Austrian conductor and violinist Thomas Zehetmair, recently appointed principal conductor and artistic partner of the Irish Chamber Orchestra (ICO), is about to make his formal debut in his new role in Dublin and Limerick. He conducts two of Mozart’s greatest symphonies, No 38 (the Prague) and No 40 in G minor, and is also the soloist in German composer Karl Amadeus Hartmann’s 1939 Concerto funèbre.
Zehetmair is one of those musicians who seems to have been destined for the violin. His parents were both violinists, members of the Camerata Salzburg in the 1950s. His father, Helmut, was a notable music pedagogue, whose pupils included members of the great Hagen Quartet and a string of orchestra leaders. “In a way he got a reputation from me,” says the son. “But I got a fantastic schooling from him. I was very well trained by him.”
He doesn’t make the point himself but his father had an impressive musical lineage. He studied with Franz Samohyl who, in turn, had studied with Arnold Rosé, leader of the Vienna Philharmonic Orchestra, brother-in-law of Mahler and founder of the Rosé String Quartet, which gave first the performances of works by Brahms, Korngold, Schoenberg and Webern. Later teachers included Max Rostal, who studied with Carl Flesch, one of the most influential of violin teachers, and Nathan Milstein, who was taught by the even more influential Leopold Auer, teacher of many of the greatest violinists of the 20th century.
Zehetmair’s first instrument, however, was the piano, from the age of three. He took up the violin from the age of seven. The piano couldn’t give him the control he wanted. It has no way of making a crescendo on an individual note, and the nuancing offered by vibrato on the violin was a huge draw. “There are,” he says, “a hundred thousand possibilities of making different vibratos.”
There was a time in the 20th century when the use of continuous vibrato became something of a cliche, a quick route to the suggestion of romanticism. A key influence that turned Zehetmair in a different direction was the period instruments pioneer Nikolaus Harnoncourt.
“He held lectures when I was still a student in Salzburg,” he explains. “I played for him and he asked me to be concertmaster in his ensemble, Concentus Musicus. So, very early in my life, I played the baroque violin and learned a lot about baroque phrasing, and the use of vibrato as well. And, more than anything else from Nikolaus Harnoncourt, the idea that music has to do with life, with emotions of life, with what you express in life. What you speak in life is a musical mirror or projection or big expression of that.” Among later conducting influences he names Frans Brüggen, founder of the Orchestra of the 18th Century (“my favourite to work with,” and with whom he recorded concertos by Mozart and Beethoven), and also David Zinman and Michael Gielen, “who also taught me conducting”.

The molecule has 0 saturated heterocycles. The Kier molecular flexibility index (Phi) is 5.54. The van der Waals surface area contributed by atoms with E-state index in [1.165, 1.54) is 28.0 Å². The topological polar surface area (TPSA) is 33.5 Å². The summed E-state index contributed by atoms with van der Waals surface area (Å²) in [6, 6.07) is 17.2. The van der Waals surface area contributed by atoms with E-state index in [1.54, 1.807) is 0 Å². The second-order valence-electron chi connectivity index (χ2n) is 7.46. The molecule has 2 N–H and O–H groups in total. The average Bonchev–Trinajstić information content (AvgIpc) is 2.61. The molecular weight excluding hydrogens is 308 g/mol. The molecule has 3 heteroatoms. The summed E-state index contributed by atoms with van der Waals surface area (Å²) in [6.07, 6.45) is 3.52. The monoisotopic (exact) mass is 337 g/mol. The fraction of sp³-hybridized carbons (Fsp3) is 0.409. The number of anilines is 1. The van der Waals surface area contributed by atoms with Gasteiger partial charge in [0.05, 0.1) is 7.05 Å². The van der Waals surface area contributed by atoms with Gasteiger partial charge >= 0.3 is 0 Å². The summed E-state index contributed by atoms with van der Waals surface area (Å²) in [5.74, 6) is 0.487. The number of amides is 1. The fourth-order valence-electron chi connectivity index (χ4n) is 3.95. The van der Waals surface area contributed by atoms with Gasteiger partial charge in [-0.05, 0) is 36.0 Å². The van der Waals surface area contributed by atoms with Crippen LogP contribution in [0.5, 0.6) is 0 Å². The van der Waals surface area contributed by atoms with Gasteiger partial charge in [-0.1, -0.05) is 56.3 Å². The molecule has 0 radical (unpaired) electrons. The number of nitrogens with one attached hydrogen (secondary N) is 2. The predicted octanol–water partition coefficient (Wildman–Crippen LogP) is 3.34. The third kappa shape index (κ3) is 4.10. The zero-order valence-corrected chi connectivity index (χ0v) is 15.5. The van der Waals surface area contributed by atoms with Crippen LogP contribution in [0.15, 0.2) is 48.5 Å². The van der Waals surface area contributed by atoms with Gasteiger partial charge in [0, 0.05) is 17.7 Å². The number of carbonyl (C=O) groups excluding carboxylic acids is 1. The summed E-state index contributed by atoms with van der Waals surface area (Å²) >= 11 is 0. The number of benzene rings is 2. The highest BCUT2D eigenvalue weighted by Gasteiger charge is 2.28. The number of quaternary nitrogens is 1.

He doesn’t agree with the notion that conductors, who perform without being heard, can, unlike instrumentalists and singers, get away without real technique.
“If you achieve fantastic music with your appearance or your emotions, then you cannot call this bad conducting technique. Conducting technique is something very individual. There are also many different schools.”
For conductors he says: “the main thing is the music you want to achieve, and how you express it [to players] is secondary. If you express it, and you reach what you want, and what you want to hear, then certainly this is more successful than when you have good mechanics but nothing behind it.”
“Conducting,” he continues, “is the visual showing of something which you are supposed to hear. You stand in front of an orchestra and you project your music. The second level is to rehearse, to talk to people, to appreciate what you hear, to co-ordinate what you hear. Sometimes you hear something and it exceeds your boldest expectation and is so beautiful you are inspired by the orchestra. To put that all together in a certain way, that’s also a very big art. You have to gain the most energy from the potential of the players. And of course you have to have an exact idea of what you want to say through music. You have to have that as a conductor. As you said, you don’t hear anything from the movements.”